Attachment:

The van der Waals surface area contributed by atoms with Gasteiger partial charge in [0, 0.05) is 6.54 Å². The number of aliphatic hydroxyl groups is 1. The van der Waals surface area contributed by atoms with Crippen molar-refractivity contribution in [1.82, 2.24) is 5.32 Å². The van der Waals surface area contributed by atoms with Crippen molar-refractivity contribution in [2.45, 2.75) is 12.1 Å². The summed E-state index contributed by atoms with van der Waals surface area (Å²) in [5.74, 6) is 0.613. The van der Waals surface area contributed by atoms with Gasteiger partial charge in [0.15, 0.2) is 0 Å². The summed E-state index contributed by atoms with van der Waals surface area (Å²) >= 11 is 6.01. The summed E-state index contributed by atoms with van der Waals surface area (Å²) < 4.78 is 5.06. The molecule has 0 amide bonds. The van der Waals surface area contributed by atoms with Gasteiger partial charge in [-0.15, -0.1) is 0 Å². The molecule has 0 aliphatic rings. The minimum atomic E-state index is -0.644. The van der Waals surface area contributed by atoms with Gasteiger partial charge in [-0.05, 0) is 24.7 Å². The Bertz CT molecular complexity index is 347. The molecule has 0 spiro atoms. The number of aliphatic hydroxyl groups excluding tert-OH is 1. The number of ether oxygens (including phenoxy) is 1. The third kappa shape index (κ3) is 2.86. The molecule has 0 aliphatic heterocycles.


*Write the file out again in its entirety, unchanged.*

The van der Waals surface area contributed by atoms with Gasteiger partial charge in [0, 0.05) is 6.54 Å². The number of aliphatic hydroxyl groups is 1. The van der Waals surface area contributed by atoms with Crippen molar-refractivity contribution in [1.82, 2.24) is 5.32 Å². The van der Waals surface area contributed by atoms with Crippen molar-refractivity contribution in [2.45, 2.75) is 12.1 Å². The summed E-state index contributed by atoms with van der Waals surface area (Å²) in [5.74, 6) is 0.613. The van der Waals surface area contributed by atoms with Gasteiger partial charge in [0.15, 0.2) is 0 Å². The summed E-state index contributed by atoms with van der Waals surface area (Å²) >= 11 is 6.01. The summed E-state index contributed by atoms with van der Waals surface area (Å²) < 4.78 is 5.06. The molecule has 0 amide bonds. The van der Waals surface area contributed by atoms with Gasteiger partial charge in [-0.15, -0.1) is 0 Å². The molecule has 0 aliphatic rings. The minimum atomic E-state index is -0.644. The van der Waals surface area contributed by atoms with Gasteiger partial charge in [-0.05, 0) is 24.7 Å². The Bertz CT molecular complexity index is 347. The molecule has 0 spiro atoms. The number of aliphatic hydroxyl groups excluding tert-OH is 1. The number of ether oxygens (including phenoxy) is 1. The third kappa shape index (κ3) is 2.86. The molecule has 0 aliphatic heterocycles.